Kelly J. Bullis: Embezzlement a reminder to have checks and balances in accounting
Dixon, Ill., is a nice, small middle American town. It is most known for being the place where Ronald Reagan grew up.
Turns out Rita Crundwell, comptroller of the city for more than 20 years and a trusted “pillar of the community,” embezzled more than $53 million from the city over 15 years.
She created a bank account called Reserve Sewer Development Account, which sounded official enough to others. She was the only signatory on the account. She then deposited funds from other city departments into a legitimate city bank account called Capital Development Fund. From there, she would transfer funds to the RSCDA account by creating false invoices to the City of Dixon, then issuing checks payable to treasurer from CDF to the RSCDA account.
This scheme fooled internal auditors, external auditors and city employees. It was not questioned until a city clerk stumbled upon a curious bank account that, when investigated, revealed purchases for jewelry, fancy clothes, a custom motor home, luxury cars, hundreds of very expensive horses, etc.
This is not be the first incident of somebody embezzling from their employer, and it will surely not be the last. Basically, there are numerous cases of folks with impeccable reputations who are responsible for large thefts from their employers. Dixon’s might end up being the largest so far.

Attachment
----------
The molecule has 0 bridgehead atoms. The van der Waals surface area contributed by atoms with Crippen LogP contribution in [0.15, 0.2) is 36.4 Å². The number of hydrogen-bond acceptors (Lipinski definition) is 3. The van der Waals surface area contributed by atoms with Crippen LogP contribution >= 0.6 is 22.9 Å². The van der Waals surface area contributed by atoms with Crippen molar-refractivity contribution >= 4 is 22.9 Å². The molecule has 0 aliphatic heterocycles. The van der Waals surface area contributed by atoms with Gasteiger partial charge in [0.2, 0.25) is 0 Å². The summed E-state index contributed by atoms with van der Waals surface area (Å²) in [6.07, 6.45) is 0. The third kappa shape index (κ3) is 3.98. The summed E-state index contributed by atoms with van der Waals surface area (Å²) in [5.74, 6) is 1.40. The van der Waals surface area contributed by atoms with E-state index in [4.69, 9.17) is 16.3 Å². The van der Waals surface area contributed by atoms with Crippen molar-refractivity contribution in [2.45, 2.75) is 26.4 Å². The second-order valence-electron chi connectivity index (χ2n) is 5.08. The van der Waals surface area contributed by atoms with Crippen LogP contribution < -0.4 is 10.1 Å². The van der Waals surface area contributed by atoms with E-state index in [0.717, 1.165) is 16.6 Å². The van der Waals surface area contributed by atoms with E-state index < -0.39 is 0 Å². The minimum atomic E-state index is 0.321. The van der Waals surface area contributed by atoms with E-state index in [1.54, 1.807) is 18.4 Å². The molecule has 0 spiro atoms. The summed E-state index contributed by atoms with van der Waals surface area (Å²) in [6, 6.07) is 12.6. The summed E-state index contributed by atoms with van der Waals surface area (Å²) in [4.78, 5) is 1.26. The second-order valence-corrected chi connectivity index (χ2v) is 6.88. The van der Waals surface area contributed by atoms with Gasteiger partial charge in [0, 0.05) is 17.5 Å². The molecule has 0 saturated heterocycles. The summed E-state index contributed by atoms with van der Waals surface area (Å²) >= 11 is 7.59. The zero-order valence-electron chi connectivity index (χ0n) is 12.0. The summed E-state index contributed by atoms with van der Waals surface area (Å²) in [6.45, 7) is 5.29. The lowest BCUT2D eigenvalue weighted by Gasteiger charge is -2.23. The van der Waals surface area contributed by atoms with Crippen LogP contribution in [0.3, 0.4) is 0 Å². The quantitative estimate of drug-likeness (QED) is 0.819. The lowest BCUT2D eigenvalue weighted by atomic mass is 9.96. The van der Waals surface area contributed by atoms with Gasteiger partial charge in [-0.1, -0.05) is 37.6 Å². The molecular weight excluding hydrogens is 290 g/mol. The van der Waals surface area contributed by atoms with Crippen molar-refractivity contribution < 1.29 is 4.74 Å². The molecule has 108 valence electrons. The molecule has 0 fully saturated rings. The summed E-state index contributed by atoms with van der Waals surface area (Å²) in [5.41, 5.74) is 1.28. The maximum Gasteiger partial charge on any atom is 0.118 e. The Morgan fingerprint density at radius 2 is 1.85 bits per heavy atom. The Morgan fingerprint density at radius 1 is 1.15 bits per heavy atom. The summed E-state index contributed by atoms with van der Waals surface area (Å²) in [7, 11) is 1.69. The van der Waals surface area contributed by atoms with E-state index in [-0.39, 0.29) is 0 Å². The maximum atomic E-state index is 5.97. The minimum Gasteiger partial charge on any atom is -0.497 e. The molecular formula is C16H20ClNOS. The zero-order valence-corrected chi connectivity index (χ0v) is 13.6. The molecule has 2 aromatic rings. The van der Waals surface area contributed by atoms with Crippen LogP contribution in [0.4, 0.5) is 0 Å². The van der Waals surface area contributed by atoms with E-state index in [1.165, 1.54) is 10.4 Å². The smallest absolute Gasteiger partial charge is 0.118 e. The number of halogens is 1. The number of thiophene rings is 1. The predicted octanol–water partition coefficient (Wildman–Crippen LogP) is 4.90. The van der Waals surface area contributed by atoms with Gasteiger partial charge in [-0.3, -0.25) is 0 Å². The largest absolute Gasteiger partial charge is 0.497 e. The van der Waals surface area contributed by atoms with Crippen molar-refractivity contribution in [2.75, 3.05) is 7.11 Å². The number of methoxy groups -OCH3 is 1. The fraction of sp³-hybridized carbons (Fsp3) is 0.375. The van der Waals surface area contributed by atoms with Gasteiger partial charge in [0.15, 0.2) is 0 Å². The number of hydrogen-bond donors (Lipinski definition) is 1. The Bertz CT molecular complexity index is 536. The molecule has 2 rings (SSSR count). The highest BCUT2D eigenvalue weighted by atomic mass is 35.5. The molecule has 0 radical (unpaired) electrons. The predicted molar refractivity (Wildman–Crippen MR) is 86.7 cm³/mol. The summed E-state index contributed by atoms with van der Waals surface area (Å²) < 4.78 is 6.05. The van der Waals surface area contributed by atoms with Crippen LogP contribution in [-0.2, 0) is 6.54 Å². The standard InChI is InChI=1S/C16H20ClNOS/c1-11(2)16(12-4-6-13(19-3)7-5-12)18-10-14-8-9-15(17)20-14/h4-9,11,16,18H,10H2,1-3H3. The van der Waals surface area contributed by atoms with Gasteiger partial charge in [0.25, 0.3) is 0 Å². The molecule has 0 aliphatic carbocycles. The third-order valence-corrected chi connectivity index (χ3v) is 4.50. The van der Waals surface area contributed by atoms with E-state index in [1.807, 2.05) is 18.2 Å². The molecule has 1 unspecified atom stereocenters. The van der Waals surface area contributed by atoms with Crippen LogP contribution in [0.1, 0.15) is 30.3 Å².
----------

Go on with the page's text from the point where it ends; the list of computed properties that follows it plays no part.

What are some of the similarities shared by such thieves? Usually you will find the people are in a position without proper oversight. They are looked up to as honest people who “would never do anything wrong.” Their lifestyle doesn’t match their income. They prepare the accounting records, and they directly receive the unopened bank statements and then prepare the bank reconciliation. They can sign checks and make deposits, etc. If anything looks a little funny to anybody, its usually shrugged off as “I can’t accuse somebody like this of doing anything wrong; it must just be my imagination” and then there is no further inquiry. Such thieves usually do not take long vacations. They might get upset or offended if anybody asks too many questions and/or wants to look at their records closely. Such a thief’s first venture is usually to steal a small amount that could easily be explained if he or she were caught. When they don’t get caught, they get bolder and start taking larger amounts.
Please note that just because people might match the above list doesn’t mean they are a thief, but I would seriously consider investigating more closely and changing their duties to create better checks and oversight. Internal controls are very important!
If you are an employer (government or private), it might be a good idea to review your accounting system checks and balances and make appropriate changes. Do not exempt anybody. If you have any questions about how to go about this, contact your CPA. A good rule of thumb for you: question everything.
Did you hear? “A bumblebee is considerably faster than a John Deere tractor.”
Kelly Bullis is a certified public accountant in Carson City. Contact him at 775-882-4459 or on the Web at BullisAndCo.com.